Thank you very much for your query below.   I liked the premise of this story, but I am sorry to say that I did not connect with the writing in the way I had hoped.  For this reason, and with regret, I cannot offer you representation.  However, I wish you every success and hope you will find the perfect home for this material. 

Hey! Positive feedback. This was for Heather Girl and apparently she liked the premise of my story! So that tells my I’m not completely off base with the overall story idea. This is good. Great, actually. Now the bad news.

I did not connect with the writing.

In other words, my writing sucks.

This is what authors tend to do. One minute you’re receiving the Pulitzer, the next your pages are not worth lining the bottom of a bird cage. We’re an insecure bunch. Reality is somewhere in the middle.

After a few days of self-loathing, I decided to try to figure out why the agent might not have connected with my writing. Working under the assumption that she started at the beginning, that’s where I start. And one of the first rules of novel writing is to have a good opening hook. So I spent a few days trying to craft a hook. That was more or less a useless excercise.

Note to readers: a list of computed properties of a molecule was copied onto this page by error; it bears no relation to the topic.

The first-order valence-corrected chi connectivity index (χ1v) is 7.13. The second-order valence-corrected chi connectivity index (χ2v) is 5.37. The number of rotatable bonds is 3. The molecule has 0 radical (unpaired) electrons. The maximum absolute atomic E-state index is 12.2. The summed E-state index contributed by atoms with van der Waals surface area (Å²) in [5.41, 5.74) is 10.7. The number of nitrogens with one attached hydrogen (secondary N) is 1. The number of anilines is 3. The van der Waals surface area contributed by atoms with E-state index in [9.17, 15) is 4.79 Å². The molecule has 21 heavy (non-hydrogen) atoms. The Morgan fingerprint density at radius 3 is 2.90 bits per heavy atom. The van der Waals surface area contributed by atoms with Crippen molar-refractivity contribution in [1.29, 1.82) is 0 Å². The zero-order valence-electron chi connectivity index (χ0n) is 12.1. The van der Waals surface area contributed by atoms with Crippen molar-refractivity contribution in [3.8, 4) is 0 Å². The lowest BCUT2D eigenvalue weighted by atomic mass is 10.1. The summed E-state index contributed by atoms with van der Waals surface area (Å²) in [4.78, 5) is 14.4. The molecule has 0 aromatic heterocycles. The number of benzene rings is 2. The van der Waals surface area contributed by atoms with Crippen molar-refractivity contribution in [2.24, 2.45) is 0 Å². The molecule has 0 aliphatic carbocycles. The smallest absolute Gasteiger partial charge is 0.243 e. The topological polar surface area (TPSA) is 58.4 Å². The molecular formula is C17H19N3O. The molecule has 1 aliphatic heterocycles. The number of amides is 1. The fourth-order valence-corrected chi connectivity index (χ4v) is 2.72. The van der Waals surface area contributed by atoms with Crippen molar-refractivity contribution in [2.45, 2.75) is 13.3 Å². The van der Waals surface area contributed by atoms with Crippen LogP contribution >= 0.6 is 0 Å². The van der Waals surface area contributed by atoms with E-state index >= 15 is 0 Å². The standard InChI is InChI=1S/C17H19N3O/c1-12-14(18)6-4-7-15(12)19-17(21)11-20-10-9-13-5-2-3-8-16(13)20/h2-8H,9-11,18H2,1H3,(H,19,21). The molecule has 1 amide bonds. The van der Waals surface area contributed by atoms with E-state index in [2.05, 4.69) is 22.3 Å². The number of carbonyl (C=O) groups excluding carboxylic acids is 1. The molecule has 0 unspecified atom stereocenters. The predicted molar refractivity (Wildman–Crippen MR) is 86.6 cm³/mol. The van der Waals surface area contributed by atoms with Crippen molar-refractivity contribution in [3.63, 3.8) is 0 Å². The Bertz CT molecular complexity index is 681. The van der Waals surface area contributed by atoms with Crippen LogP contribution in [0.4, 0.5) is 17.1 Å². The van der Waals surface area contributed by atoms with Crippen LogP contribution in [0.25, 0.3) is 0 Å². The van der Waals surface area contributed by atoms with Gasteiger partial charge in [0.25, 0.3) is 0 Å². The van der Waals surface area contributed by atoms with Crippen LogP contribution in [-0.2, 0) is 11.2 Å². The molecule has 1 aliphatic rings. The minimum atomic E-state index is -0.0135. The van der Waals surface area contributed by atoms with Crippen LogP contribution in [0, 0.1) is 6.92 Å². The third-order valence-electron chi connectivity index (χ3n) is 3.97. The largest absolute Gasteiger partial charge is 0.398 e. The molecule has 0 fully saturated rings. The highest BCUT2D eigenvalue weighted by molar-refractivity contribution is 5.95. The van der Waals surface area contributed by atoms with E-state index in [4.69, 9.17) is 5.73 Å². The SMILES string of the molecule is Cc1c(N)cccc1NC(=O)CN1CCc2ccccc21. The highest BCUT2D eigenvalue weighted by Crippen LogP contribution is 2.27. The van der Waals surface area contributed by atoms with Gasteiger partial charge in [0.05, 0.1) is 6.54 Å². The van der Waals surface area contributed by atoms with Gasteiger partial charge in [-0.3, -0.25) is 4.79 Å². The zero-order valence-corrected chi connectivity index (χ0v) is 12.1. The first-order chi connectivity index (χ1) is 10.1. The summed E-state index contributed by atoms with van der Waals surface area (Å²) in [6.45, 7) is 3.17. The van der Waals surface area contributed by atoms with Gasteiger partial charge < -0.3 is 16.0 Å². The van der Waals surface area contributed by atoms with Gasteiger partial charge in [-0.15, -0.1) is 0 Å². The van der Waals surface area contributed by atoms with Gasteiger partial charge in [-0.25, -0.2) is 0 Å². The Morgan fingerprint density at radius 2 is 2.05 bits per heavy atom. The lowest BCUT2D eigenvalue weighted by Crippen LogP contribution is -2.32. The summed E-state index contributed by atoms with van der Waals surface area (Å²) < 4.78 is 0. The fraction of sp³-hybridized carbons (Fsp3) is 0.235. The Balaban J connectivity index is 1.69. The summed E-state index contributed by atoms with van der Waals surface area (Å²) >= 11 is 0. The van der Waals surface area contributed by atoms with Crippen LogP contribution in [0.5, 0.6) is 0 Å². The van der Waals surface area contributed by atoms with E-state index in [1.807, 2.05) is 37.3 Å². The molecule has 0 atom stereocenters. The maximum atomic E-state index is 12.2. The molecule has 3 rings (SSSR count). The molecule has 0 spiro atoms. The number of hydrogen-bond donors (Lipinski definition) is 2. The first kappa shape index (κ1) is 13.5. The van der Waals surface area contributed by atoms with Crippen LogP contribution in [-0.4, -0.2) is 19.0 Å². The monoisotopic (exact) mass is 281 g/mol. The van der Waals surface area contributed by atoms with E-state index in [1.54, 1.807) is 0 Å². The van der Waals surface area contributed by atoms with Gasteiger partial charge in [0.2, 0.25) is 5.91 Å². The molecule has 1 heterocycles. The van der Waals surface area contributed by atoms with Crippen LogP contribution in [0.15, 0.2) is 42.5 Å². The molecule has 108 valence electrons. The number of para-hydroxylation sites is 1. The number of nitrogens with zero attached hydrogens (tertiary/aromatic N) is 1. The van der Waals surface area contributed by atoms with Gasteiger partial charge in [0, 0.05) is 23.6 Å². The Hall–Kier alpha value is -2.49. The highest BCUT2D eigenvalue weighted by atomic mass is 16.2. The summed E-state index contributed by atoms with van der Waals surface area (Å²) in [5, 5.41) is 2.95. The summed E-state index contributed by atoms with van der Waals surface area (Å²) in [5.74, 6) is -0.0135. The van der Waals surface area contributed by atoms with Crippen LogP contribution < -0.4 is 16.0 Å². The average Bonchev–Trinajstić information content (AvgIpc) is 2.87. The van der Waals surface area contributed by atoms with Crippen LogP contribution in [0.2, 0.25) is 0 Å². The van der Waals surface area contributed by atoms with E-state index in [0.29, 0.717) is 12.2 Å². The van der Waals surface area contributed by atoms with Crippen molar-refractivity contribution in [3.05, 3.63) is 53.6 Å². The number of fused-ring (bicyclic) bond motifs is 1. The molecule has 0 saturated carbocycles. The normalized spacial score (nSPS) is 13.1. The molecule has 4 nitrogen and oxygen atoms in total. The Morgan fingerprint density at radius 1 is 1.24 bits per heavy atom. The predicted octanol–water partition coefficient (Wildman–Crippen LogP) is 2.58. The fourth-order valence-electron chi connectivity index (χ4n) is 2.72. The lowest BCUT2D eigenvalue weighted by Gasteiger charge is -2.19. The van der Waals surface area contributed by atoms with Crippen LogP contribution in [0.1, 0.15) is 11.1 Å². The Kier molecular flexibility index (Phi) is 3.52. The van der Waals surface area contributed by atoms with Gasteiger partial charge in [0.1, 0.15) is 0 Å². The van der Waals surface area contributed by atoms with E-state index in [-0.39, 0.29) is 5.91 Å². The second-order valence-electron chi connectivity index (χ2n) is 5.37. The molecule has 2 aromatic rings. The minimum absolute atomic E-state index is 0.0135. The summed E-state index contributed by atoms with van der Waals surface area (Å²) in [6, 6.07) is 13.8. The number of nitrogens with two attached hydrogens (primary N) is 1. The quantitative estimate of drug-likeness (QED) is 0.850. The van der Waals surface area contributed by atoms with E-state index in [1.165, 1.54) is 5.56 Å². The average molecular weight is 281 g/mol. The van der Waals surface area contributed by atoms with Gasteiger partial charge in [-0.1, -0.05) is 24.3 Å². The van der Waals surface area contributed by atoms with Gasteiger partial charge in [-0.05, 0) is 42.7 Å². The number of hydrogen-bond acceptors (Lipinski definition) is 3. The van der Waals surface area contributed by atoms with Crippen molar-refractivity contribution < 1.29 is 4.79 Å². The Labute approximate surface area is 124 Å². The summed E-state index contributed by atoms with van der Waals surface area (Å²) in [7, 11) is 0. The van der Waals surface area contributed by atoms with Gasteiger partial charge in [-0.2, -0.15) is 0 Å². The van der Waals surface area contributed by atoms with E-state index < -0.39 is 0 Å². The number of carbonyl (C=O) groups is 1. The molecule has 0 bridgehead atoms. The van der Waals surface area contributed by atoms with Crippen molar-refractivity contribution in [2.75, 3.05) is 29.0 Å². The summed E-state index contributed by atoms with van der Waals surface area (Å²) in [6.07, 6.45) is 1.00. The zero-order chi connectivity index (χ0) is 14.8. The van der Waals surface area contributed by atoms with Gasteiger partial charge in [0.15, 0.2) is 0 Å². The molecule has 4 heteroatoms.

Did the agent really not connect with my writing because I didn’t have a clever hook? I doubt it. It’s more than that.

What did I do?

I scrapped the first three chapters altogether. I’ve moved one of my favorite scenes to the beginning of the book. I think it’s more engaging and my hope is that readers will be caught up in the story right from the beginning and be completely unconcerned about the words I use to tell the story. It’s the story, after all, stupid. That stupid is for me.

Yes, it’s taken a lot of work to rearrange the pieces and I’ve lost some of my favorite passages in those first three chapters, but wasn’t it William Faulkner who advised authors to “kill your darlings”?

I’m almost ready to begin another round of agent submittals. We’ll see if any of this has helped.